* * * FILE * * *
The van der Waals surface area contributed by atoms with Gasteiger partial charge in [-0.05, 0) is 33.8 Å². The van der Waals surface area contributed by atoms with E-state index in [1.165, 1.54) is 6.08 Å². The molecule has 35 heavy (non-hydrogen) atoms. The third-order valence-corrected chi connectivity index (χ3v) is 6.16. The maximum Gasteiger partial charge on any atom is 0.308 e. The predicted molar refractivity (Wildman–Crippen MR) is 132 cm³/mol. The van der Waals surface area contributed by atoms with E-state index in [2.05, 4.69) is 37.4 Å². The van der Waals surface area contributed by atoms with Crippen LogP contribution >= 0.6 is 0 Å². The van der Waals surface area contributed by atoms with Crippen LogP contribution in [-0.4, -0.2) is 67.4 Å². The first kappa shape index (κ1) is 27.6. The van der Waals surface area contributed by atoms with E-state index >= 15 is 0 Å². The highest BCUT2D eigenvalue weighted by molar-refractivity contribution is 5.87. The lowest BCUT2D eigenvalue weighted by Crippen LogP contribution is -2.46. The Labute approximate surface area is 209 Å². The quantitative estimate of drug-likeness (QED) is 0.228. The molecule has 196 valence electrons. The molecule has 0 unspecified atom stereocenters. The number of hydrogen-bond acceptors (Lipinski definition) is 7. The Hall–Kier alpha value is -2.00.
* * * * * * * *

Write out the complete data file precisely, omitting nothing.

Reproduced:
The van der Waals surface area contributed by atoms with Gasteiger partial charge in [-0.05, 0) is 33.8 Å². The van der Waals surface area contributed by atoms with E-state index in [1.165, 1.54) is 6.08 Å². The molecule has 35 heavy (non-hydrogen) atoms. The third-order valence-corrected chi connectivity index (χ3v) is 6.16. The maximum Gasteiger partial charge on any atom is 0.308 e. The predicted molar refractivity (Wildman–Crippen MR) is 132 cm³/mol. The van der Waals surface area contributed by atoms with E-state index in [2.05, 4.69) is 37.4 Å². The van der Waals surface area contributed by atoms with Crippen LogP contribution >= 0.6 is 0 Å². The van der Waals surface area contributed by atoms with Crippen LogP contribution in [-0.4, -0.2) is 67.4 Å². The first kappa shape index (κ1) is 27.6. The van der Waals surface area contributed by atoms with E-state index >= 15 is 0 Å². The highest BCUT2D eigenvalue weighted by molar-refractivity contribution is 5.87. The lowest BCUT2D eigenvalue weighted by Crippen LogP contribution is -2.46. The Labute approximate surface area is 209 Å². The quantitative estimate of drug-likeness (QED) is 0.228. The molecule has 196 valence electrons. The molecule has 0 unspecified atom stereocenters. The number of hydrogen-bond acceptors (Lipinski definition) is 7. The Hall–Kier alpha value is -2.00.